On 12 February 2013 President Obama issued Executive Order 13636, titled “Improving Critical Infrastructure Cybersecurity.” The executive order instructed the National Institute of Standards and Technology (NIST) to develop a voluntary cybersecurity framework that would provide a “prioritized, flexible, repeatable, performance-based, and cost-effective approach for assisting organizations responsible for critical infrastructure services to manage cybersecurity risk.
The definition of “critical infrastructure” in the executive order is:
“Systems and assets, whether physical or virtual, so vital to the United States that the incapacity or destruction of such systems and assets would have a debilitating impact on security, national economic security, national public health or safety, or any combination of those matters”
The state of cybersecurity
Given the availability of a variety of standards for cybersecurity management, people have asked why a cybersecurity framework is required. Furthermore, many of these standards have been in existence for many years. Many people believe that the requirements of these standards are being followed, so further similar standards will not help.
There are many publicly available reports on cybersecurity attacks, and there has been a common theme throughout these for the past few years, exemplified by these statistics from Verizon’s breach reports of 2012 and 2013:
- Ninety seven percent were avoidable with basic or intermediate security controls (2012).
- Ninety two percent were discovered by a third party (2012).
- Twenty percent of network intrusions involved manufacturing, transportation, and utilities (2013).
- Seventy six percent of network intrusions exploited weak or stolen credentials (2013).
- So despite the availability of standards, it is clear that many organizations are not applying them to the degree required.
The Repository of Industrial Security Incidents produces an annual report that focuses specifically on industrial control systems (ICS). These reports have similar conclusions to those from Verizon. The 2013 annual report stated that 33 percent of all ICS incidents were perpetrated using remote access.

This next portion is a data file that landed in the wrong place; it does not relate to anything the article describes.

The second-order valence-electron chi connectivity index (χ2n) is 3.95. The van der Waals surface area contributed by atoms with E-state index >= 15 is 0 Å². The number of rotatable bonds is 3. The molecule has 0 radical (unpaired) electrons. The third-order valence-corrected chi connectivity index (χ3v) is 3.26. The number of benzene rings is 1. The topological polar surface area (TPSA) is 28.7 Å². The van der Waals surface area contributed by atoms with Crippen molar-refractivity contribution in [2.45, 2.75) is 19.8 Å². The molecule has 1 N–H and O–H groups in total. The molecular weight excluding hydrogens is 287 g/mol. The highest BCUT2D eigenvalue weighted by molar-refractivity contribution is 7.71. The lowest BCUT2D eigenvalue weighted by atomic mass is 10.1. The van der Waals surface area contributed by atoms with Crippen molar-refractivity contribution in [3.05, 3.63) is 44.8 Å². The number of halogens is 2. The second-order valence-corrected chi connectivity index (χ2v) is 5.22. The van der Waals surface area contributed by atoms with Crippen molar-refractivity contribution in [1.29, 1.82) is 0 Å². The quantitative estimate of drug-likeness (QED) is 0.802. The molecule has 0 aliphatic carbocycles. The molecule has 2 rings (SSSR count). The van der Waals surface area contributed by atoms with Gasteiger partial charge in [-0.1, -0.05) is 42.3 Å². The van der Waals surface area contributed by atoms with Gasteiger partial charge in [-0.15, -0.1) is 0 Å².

The Verizon report from 2012 has staggering temporal statistics relating to cybersecurity attacks. In 2012, 75 percent of attacks took just minutes to result in an organization being compromised. At the same time, 54 percent of these compromises took months to be discovered (and as noted, 92 percent of these discoveries were not by the organization itself). Even after this lengthy delay, in 17 percent of cases a discovery took months before restoration was achieved, and in 38 percent of cases it took weeks.
The statistics from Verizon cover all sectors and industry types. Within industrial automation-oriented sectors, the situation varies considerably. Many such organizations have mandatory cybersecurity standards (i.e., NERC CIP in the power industry), and their cybersecurity management programs are good. However many organizations that have a potentially high impact on critical infrastructure (e.g., water or wastewater organizations) have a much lower degree of cybersecurity management adoption.
There are many reasons for this situation, and they include:
- lack of awareness in organizations, in particular at the top of the organization
- misunderstanding the level of risk an organization has (e.g., “that only happens to other companies,” “this has never happened before”)
- inability to quantify the risk in likelihood or impact terms, resulting in inappropriate level of investment
- lack of adequate training in cybersecurity good practice, especially in regards to basic controls, such as good password management, backups, and malware protection
The purpose of the NIST Cybersecurity Framework is to help tackle some of these issues. The cybersecurity framework is not another standard. Instead it is a high-level concept that brings together relevant standards and sets them in an appropriate context.
A version of this article also was published at InTech magazine.